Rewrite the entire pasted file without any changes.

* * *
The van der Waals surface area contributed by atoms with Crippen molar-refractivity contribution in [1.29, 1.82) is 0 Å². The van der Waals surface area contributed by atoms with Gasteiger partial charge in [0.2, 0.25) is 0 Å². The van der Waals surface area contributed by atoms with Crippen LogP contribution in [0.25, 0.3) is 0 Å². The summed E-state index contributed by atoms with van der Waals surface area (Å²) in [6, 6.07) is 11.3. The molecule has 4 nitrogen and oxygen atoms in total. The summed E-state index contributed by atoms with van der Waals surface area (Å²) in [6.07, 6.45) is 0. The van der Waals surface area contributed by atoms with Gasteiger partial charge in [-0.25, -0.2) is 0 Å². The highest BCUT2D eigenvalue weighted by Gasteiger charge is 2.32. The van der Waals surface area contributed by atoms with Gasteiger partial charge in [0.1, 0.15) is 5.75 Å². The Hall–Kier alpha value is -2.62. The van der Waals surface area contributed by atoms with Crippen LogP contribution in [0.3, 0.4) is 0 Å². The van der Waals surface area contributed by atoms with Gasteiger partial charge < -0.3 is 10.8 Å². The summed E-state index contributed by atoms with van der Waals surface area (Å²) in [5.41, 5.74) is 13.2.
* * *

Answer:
The van der Waals surface area contributed by atoms with Crippen molar-refractivity contribution in [1.29, 1.82) is 0 Å². The van der Waals surface area contributed by atoms with Gasteiger partial charge in [0.2, 0.25) is 0 Å². The van der Waals surface area contributed by atoms with Crippen LogP contribution in [0.25, 0.3) is 0 Å². The summed E-state index contributed by atoms with van der Waals surface area (Å²) in [6, 6.07) is 11.3. The molecule has 4 nitrogen and oxygen atoms in total. The summed E-state index contributed by atoms with van der Waals surface area (Å²) in [6.07, 6.45) is 0. The van der Waals surface area contributed by atoms with Gasteiger partial charge in [-0.25, -0.2) is 0 Å². The highest BCUT2D eigenvalue weighted by Gasteiger charge is 2.32. The van der Waals surface area contributed by atoms with Gasteiger partial charge in [0.1, 0.15) is 5.75 Å². The Hall–Kier alpha value is -2.62. The van der Waals surface area contributed by atoms with Crippen LogP contribution in [0.3, 0.4) is 0 Å². The van der Waals surface area contributed by atoms with Gasteiger partial charge < -0.3 is 10.8 Å². The summed E-state index contributed by atoms with van der Waals surface area (Å²) in [5.41, 5.74) is 13.2.